2.1.6. Choosing energy-efficient building materials

Building materials both in the production phase should have energy-efficient features in the use phase. Energy-efficient building material properties are described below.

Local material: In the total energy consumption of constructions, the amount of energy spent for transportation of the construction materials to construction sites is considerable and also affects the constructions’ energy efficiency and economical cost. For this reason, if the construction materials are local material and are manufactured in nearby places to the construction site as much as possible, energy consumption in transportation will decrease and that saving in transportation will give the construction an important ecological quality [30].

Recycled resources: A large amount of energy is used in manufacturing many building materials. In the manufacture of building material, using recycled sources instead of the sources which are not newly processed material provides a considerable preservation of raw material and also a considerable amount of energy saving. Recycling building materials are essential to reduce the embodied energy in the building; for instance, the use of recycled metal makes considerable energy savings between the rates of 40 and 90% comparing the material produced from natural resources [31].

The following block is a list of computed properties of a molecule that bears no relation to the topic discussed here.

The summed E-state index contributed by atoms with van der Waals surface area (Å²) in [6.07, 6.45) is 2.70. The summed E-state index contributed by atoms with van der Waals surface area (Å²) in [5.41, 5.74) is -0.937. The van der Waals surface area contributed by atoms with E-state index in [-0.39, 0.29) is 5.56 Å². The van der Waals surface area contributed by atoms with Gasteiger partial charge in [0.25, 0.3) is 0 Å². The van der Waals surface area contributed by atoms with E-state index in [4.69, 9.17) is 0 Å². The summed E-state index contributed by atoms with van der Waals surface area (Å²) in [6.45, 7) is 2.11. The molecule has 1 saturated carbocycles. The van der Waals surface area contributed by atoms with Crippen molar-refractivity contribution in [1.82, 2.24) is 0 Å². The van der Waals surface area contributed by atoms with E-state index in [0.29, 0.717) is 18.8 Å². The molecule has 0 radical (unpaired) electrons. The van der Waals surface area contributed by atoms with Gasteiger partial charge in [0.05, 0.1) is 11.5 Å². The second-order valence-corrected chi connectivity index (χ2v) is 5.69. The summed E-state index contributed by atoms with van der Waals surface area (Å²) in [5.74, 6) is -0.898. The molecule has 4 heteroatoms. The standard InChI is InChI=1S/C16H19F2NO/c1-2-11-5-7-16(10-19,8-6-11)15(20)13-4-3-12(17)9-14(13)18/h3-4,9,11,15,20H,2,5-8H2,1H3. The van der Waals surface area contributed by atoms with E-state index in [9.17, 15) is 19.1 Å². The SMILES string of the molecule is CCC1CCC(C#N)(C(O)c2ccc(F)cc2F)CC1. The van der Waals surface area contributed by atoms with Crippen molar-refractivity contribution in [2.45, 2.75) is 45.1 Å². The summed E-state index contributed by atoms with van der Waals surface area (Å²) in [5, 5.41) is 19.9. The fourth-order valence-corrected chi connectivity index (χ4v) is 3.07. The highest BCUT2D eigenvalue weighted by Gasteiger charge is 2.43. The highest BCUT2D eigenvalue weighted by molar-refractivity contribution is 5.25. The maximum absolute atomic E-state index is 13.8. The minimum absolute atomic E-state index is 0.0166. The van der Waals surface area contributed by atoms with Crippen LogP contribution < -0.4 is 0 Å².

Materials manufactured through low density industrial processes: Building materials play a significant role in the energy efficiency of buildings. A large proportion of the total energy used during the building life cycle is consumed during the production of building materials (especially embodied energy). The proportion of the energy amount consumed in the manufacture of construction materials to the total energy amount of a construction with a 50-year process of use consumes in its life cycle processes varies between 6 and 20% depending on the construction methods, climate, and similar conditions [31]. The intensity of energy consumption in the first of these phases for the production of buildings and their components has increased with industrialization [32]. Nonexistence of heavy procedures in the manufacturing process will cause less energy consumption, which provides energy efficiency to materials. Using the developed technologies in industrial processes such as a heat recovery method reduces energy consumption. For instance, in cement manufacturing technology, using the shaft furnaces instead of the conventional rotary furnaces makes energy saving between 10 and 40%. Similarly, the use of an arc furnace instead of a rotary furnace in the steel industry makes about 50% energy saving [31].

Natural materials are quickly obtained from renewable resources: Generally, the energy content of natural materials is lower than that of artificial materials since these materials are manufactured with less energy and labor cost. Such kinds of materials which are easy to be locally provided are generally among the renewable resources. Such vegetal materials used in constructions for instance, wood, bamboo, reed, straw, rye stalk, sunflower stalk, mushroom are the natural materials which are quickly gained from renewable sources [33].